Modern dance is a huge genre in the dance world today. You will most likely see modern dance listed as a class offered on the schedules of most dance studios. Some dancers feel that modern dance gives them a chance to enjoy ballet dancing without the strict focus on their technique and turnout. Many dance competitions throughout the nation judge dancers on their modern dancing ability. Modern dancers use dancing to express their innermost emotions, often to get closer to their inner-selves. Before attempting to choreograph a routine, the modern dancer decides which emotions to try to convey to the audience. Many modern dancers choose a subject near and dear to their hearts, such as a lost love or a personal failure. The dancer will choose music that relates to the story they wish to tell, or choose to use no music at all, and then choose a costume to reflect their chosen emotions. Watching a modern dancer can sometimes become emotional, especially if the dancer is trying to convey a series of sad emotions.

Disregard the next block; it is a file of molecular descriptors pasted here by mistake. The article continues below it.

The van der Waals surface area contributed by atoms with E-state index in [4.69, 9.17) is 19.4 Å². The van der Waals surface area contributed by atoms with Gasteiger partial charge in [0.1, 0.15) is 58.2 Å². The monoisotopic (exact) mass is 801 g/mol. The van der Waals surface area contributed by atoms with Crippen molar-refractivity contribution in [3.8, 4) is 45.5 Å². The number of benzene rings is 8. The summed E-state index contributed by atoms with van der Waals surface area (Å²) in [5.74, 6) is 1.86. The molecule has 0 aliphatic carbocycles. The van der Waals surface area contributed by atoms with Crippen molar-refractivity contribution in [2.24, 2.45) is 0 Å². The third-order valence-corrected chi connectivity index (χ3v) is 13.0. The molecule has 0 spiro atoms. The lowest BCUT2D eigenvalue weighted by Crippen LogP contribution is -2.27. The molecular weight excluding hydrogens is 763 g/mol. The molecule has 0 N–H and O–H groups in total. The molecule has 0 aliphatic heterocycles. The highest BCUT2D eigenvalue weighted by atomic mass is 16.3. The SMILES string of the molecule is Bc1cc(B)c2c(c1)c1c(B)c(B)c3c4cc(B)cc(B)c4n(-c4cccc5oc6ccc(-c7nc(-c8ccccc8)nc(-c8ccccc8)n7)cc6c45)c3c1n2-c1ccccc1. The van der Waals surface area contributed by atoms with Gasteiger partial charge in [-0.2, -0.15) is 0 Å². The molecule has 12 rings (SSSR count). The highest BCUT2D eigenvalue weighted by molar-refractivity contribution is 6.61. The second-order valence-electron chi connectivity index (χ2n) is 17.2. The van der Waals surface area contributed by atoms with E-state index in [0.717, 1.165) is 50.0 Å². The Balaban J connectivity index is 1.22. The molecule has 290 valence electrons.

Born in the early 20th century, modern dance is a dance style that centers on a dancer’s own interpretations instead of structured steps, as in traditional ballet dancing. Modern dancers reject the limitations of classical ballet and favor movements derived from the expression of their inner feelings. During the 1900’s, European dancers began rebelling against the rigid rules of classical ballet. Turning against the structured techniques, costumes and shoes of ballet, these dancers favaored a more relaxed, free style of dancing. Modern dance pioneers often danced in bare feet and revealing costumes. In the United States, several dance pioneers paved the way for American modern dance, including the legendary Martha Graham.